Taking the Gospel to the Rockies
MBC to ink new partnership with Colorado Baptists
By Allen Palmeri
October 26, 2004
JEFFERSON CITY – Messengers to the 170th Missouri Baptist Convention (MBC) at First Baptist Church, Raytown, will have the opportunity to vote on a partnership agreement between the MBC and the Colorado Baptist General Convention (CBGC).
The partnership, if approved, would run from Jan. 1, 2005, through Dec. 31, 2008, with two one-year options to renew, said MBC Executive Director David Clippard. The focus of the agreement between the two state conventions would be on evangelism and church planting.
“We’ve made the statement in Missouri that the greatest churches are yet to be born in Missouri, and I believe the greatest churches have yet to be born in Colorado,” said Roy Spannagel, MBC associate executive director who left an associate pastor position with Riverside Baptist Church in Denver to join the MBC at the start of 2003.
“ Colorado is an exciting state to be able to partner with. It has a lot of diversity. It also has a tremendous need. It’s a place where I’ve spent a good bit of my life, a place that I love deeply.”
Colorado has 325 Baptist churches and a population of about 4.3 million. It is expected that many of the 2,000 Missouri Baptist churches would be interested in partnering with one of those churches because the distance between them may only be a day’s drive away.
“We have so many churches here in Missouri that have never been on a mission trip before,” said Norm Howell, MBC partnership missions specialist. “They’re not comfortable getting on an airplane, taking a group of people, with the expenses involved, and traveling a great distance. So with a partnership that is based nearby we can get our children and our families together and get into a vehicle and drive a day away from here and be able to minister intentionally in evangelism, church planting, Vacation Bible School-style things – and with the least amount of expenses. It’s a good way to prepare the way for that church to one day be able to make that larger step and go somewhere overseas.”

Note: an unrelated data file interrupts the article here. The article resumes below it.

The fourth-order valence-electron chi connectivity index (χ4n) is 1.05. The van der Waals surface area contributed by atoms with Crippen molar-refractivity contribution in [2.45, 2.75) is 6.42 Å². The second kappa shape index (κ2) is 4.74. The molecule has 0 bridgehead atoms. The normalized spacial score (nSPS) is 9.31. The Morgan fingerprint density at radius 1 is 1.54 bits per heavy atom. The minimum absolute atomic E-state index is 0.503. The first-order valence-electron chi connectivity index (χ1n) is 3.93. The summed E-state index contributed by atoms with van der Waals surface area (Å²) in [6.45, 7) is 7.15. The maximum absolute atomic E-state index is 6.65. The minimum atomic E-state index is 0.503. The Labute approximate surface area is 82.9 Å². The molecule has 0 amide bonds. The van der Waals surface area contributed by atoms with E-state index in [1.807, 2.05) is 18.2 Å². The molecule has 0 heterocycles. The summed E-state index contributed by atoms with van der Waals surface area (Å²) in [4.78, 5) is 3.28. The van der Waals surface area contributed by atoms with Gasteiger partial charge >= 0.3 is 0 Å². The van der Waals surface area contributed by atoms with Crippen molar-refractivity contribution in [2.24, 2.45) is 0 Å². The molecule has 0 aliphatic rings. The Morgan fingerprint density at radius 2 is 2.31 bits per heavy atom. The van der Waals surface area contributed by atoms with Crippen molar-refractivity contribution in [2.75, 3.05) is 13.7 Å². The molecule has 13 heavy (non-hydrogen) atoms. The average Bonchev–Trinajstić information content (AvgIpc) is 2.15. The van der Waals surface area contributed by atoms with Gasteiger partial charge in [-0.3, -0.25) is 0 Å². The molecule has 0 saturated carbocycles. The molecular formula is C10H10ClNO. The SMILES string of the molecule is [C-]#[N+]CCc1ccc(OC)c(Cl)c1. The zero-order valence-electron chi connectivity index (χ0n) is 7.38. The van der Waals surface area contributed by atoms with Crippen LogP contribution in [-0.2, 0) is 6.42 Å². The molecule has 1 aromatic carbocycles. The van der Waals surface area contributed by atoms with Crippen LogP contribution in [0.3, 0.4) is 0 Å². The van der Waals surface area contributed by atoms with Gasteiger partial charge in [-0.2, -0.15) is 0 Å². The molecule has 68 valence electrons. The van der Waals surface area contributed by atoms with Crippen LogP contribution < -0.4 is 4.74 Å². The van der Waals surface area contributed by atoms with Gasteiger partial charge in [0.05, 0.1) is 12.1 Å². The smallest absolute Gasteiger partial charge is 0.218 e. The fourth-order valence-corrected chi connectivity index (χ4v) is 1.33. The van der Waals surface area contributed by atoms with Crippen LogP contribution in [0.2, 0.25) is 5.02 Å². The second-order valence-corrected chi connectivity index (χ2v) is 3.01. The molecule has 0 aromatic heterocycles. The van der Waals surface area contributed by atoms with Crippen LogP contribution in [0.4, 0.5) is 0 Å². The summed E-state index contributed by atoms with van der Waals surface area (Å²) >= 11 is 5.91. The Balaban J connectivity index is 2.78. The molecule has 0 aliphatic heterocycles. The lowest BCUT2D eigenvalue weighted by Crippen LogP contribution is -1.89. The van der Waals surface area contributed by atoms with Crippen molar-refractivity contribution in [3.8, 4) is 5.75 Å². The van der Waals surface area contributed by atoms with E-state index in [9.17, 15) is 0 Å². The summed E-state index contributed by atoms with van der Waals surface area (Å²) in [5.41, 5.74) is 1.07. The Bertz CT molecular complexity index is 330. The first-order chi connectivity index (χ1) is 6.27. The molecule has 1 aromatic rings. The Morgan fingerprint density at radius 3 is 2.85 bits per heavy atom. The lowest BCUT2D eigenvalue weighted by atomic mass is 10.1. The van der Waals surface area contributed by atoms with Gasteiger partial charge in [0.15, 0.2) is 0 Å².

Spannagel, who has served as a pastor in Pueblo and Denver, said that when he was at Riverside, which is one of the very few large Southern Baptist churches in Colorado, there were several “very, very strong” churches planted out of that congregation.
“The satellites are stronger than the main campus today, and have grown exceedingly well,” he said. “There are some partnering opportunities there. Many of the churches across Colorado would be like our rural Missouri churches with 50, 75, maybe 100 or 125 people.”
Establishing at least 75 church-to-church partnerships is one of the stated goals of the agreement. Out of that would come the planting of at least 150 new churches.
“We want to be Acts 1:8 churches,” Howell said. “Part of the Acts 1:8 strategy is that we’re planting churches right in Missouri in our own Jerusalem, in our Judea and also in our Samaria, which is North America. So that state-to-state partnership (with Colorado) is really important for us because we’re helping out, working in these areas.”
The dynamic of the MBC being an older convention and the CBGC being a younger convention can add energy to the partnership, particularly as Missouri Baptists are able to teach strategic church planting principles, Spannagel said. Clippard called Colorado a place of “great, great need” where there is “a great void.” Anywhere from 3-4 million people in the state may be in need of a saving relationship with Jesus Christ.
“It’s exciting to be able to see Missouri Baptists making a great contribution in Colorado Baptist life,” Spannagel said.